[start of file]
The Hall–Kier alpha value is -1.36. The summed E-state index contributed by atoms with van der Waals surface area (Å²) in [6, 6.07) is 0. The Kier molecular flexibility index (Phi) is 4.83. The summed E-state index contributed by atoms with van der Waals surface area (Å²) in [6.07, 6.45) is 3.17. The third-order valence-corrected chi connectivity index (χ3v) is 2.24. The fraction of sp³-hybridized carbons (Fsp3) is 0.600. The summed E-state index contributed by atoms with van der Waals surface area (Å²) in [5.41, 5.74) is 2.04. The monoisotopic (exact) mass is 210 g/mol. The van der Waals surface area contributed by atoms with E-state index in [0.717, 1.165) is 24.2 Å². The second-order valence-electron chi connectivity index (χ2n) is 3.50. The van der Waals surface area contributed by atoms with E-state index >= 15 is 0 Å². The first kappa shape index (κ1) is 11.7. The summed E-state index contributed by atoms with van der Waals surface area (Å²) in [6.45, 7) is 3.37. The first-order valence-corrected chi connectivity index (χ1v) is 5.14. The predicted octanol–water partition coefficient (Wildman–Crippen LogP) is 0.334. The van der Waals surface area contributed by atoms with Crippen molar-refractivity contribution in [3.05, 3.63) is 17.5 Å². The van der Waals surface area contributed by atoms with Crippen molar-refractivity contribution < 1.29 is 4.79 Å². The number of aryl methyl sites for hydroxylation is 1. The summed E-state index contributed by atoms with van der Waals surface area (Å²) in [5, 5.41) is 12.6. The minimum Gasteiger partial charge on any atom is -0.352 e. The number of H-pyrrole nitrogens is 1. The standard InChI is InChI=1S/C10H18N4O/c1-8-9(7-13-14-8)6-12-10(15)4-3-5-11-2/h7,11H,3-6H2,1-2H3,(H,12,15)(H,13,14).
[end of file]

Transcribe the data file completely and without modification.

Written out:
The Hall–Kier alpha value is -1.36. The summed E-state index contributed by atoms with van der Waals surface area (Å²) in [6, 6.07) is 0. The Kier molecular flexibility index (Phi) is 4.83. The summed E-state index contributed by atoms with van der Waals surface area (Å²) in [6.07, 6.45) is 3.17. The third-order valence-corrected chi connectivity index (χ3v) is 2.24. The fraction of sp³-hybridized carbons (Fsp3) is 0.600. The summed E-state index contributed by atoms with van der Waals surface area (Å²) in [5.41, 5.74) is 2.04. The monoisotopic (exact) mass is 210 g/mol. The van der Waals surface area contributed by atoms with E-state index in [0.717, 1.165) is 24.2 Å². The second-order valence-electron chi connectivity index (χ2n) is 3.50. The van der Waals surface area contributed by atoms with E-state index >= 15 is 0 Å². The first kappa shape index (κ1) is 11.7. The summed E-state index contributed by atoms with van der Waals surface area (Å²) in [6.45, 7) is 3.37. The first-order valence-corrected chi connectivity index (χ1v) is 5.14. The predicted octanol–water partition coefficient (Wildman–Crippen LogP) is 0.334. The van der Waals surface area contributed by atoms with Crippen molar-refractivity contribution in [3.05, 3.63) is 17.5 Å². The van der Waals surface area contributed by atoms with Crippen molar-refractivity contribution < 1.29 is 4.79 Å². The number of aryl methyl sites for hydroxylation is 1. The summed E-state index contributed by atoms with van der Waals surface area (Å²) in [5, 5.41) is 12.6. The minimum Gasteiger partial charge on any atom is -0.352 e. The number of H-pyrrole nitrogens is 1. The standard InChI is InChI=1S/C10H18N4O/c1-8-9(7-13-14-8)6-12-10(15)4-3-5-11-2/h7,11H,3-6H2,1-2H3,(H,12,15)(H,13,14).